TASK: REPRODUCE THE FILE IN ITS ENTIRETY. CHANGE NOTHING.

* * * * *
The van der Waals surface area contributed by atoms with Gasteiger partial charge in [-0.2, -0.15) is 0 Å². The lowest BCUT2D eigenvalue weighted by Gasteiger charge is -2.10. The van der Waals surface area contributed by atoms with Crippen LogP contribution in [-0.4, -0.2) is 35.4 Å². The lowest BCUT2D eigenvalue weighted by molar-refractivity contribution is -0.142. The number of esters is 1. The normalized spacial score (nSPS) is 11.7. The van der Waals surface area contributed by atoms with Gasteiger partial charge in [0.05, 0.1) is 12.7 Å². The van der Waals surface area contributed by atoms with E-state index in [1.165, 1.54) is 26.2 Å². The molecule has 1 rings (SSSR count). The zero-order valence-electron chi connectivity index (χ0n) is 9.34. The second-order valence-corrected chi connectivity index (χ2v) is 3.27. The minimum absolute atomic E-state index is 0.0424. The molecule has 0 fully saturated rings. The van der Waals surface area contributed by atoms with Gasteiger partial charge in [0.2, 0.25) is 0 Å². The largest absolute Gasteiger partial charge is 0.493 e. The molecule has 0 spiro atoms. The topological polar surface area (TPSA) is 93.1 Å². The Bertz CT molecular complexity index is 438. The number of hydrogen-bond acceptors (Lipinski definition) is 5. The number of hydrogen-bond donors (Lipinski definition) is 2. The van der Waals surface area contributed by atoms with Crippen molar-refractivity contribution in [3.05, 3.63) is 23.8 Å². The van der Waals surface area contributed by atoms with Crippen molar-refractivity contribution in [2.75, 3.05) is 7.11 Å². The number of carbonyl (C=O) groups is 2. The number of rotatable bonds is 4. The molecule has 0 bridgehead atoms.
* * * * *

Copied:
The van der Waals surface area contributed by atoms with Gasteiger partial charge in [-0.2, -0.15) is 0 Å². The lowest BCUT2D eigenvalue weighted by Gasteiger charge is -2.10. The van der Waals surface area contributed by atoms with Crippen LogP contribution in [-0.4, -0.2) is 35.4 Å². The lowest BCUT2D eigenvalue weighted by molar-refractivity contribution is -0.142. The number of esters is 1. The normalized spacial score (nSPS) is 11.7. The van der Waals surface area contributed by atoms with Gasteiger partial charge in [0.05, 0.1) is 12.7 Å². The van der Waals surface area contributed by atoms with E-state index in [1.165, 1.54) is 26.2 Å². The molecule has 1 rings (SSSR count). The zero-order valence-electron chi connectivity index (χ0n) is 9.34. The second-order valence-corrected chi connectivity index (χ2v) is 3.27. The minimum absolute atomic E-state index is 0.0424. The molecule has 0 fully saturated rings. The van der Waals surface area contributed by atoms with Gasteiger partial charge in [0.2, 0.25) is 0 Å². The largest absolute Gasteiger partial charge is 0.493 e. The molecule has 0 spiro atoms. The topological polar surface area (TPSA) is 93.1 Å². The Bertz CT molecular complexity index is 438. The number of hydrogen-bond acceptors (Lipinski definition) is 5. The number of hydrogen-bond donors (Lipinski definition) is 2. The van der Waals surface area contributed by atoms with Crippen molar-refractivity contribution in [3.05, 3.63) is 23.8 Å². The van der Waals surface area contributed by atoms with Crippen molar-refractivity contribution in [2.75, 3.05) is 7.11 Å². The number of carbonyl (C=O) groups is 2. The number of rotatable bonds is 4. The molecule has 0 bridgehead atoms.